It may seem banal at this point to talk about photography bringing one back in time. It’s cliché. I get it. But perhaps we let the mundane joys of art get lost sometimes, in an effort to be novel. It may not be novel, but I find the fact that we can capture the light of a given moment and hold on to it indefinitely to be extraordinary. These moments cannot be reproduced. You can never go back, it’s utterly impossible. Time marches on relentlessly. And yet, here is this moment standing in front of me, a testimony to the fact that yes, that memory is real. It hasn’t confused itself with some long forgotten dream, or been created by some quirk in the wiring of my brain. It really happened, I was really there, and I can embrace that moment as reality.

        These images all come from a spectacular day in the White Mountains in 2017. I got up very early and drove up to the mountains so I could hike for about an hour to this spot. I was hoping for a glorious sunrise over the mountains, but when I arrived it was drizzly and cloudy. I hoped things would clear up, but when I reached the top, I could see even less than I could at the bottom. I was disappointed, but given the effort it had taken to get here, I thought it best to wait a bit. I’m glad I did. After an hour or so of waiting in the clouds, things started to clear. As it lifted, this almost heavenly light began to break over the increasingly visible autumn colors below. I was all alone, my only company the occasional gaggle of Canada geese flying across the valley. I stayed at this spot for a couple of more hours, and took hundreds of images. What a morning!

        I’ve been a little homesick recently. I love Japan and I believe in the work my family does here, but I still miss home. I suppose it happens every year around this time especially. The closing months of the year are especially nostalgic. I’m glad I have so many unedited images from that day. It gives me a chance to travel back and experience it all again, almost as fresh as the first moment the clouds began to break.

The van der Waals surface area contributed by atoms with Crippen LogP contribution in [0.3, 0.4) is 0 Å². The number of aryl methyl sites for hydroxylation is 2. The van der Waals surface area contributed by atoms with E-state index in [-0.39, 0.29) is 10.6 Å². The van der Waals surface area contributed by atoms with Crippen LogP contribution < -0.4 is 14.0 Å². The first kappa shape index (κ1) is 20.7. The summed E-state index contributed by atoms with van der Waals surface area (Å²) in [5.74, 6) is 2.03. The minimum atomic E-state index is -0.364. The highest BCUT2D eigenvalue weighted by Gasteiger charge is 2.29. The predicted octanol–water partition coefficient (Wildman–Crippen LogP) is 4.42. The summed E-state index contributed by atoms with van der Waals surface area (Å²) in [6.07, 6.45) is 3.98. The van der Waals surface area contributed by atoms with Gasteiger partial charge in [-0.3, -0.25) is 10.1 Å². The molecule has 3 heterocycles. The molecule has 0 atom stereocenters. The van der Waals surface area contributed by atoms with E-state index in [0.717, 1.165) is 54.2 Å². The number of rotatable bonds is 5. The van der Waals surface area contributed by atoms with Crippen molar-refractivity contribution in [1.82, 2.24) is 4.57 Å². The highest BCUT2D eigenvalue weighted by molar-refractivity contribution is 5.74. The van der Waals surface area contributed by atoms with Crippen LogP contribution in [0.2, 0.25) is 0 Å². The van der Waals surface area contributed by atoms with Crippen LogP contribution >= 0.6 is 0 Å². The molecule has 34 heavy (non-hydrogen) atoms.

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          Free Japan HD Wallpapers From Cherry Blossom Season

          Since travel to Japan is still impossible for most people due to the pandemic, I imagine there will be a lot of people wishing they could be here for cherry blossom season, daydreaming about hanami and the beautiful sights of this unique event. While I can’t open the borders for you, I can at least provide some beautiful images to enjoy while you daydream. Below are some of my favorite images from cherry blossom season here in Japan, prepared as backgrounds for your devices. A few are made as HD desktop wallpapers, and a few others are made for mobile devices.

          **Please note, these images are available only for personal use as a desktop or mobile device background.**

          I hope you enjoy! Please make sure to follow me on Instagram and Youtube to see more from the season and the rest of the year here in Japan!

          Instagram: https://www.instagram.com/lestaylorphoto/
          Youtube: https://www.youtube.com/c/LeslieTaylor

          Download Instructions:

          To download, simply click on the image which will take you to my galleries to download.
          See full gallery and download all images here: Japan Cherry Blossom HD Wallpapers

          Boats and Blossoms at Hirosaki Castle Park
          Crowds Of The Cherry Blossom Festival
          Sakura Blizzard at Hirosaki Castle Moat
          Hirosaki Castle Between Two Pink Cherry Blossom Trees
          Cherry Blossom Branch at Ashinokoen
          Boats and Cherry Blossoms At Hirosaki Castle, Japan Hirosaki Castle Behind Pink Cherry Blossoms_Portrait Blossoms On Blue And Clouds Hirosaki Tree and Boats_Mobile HD Hirosaki Weeping Cherry Blossoms_Portrait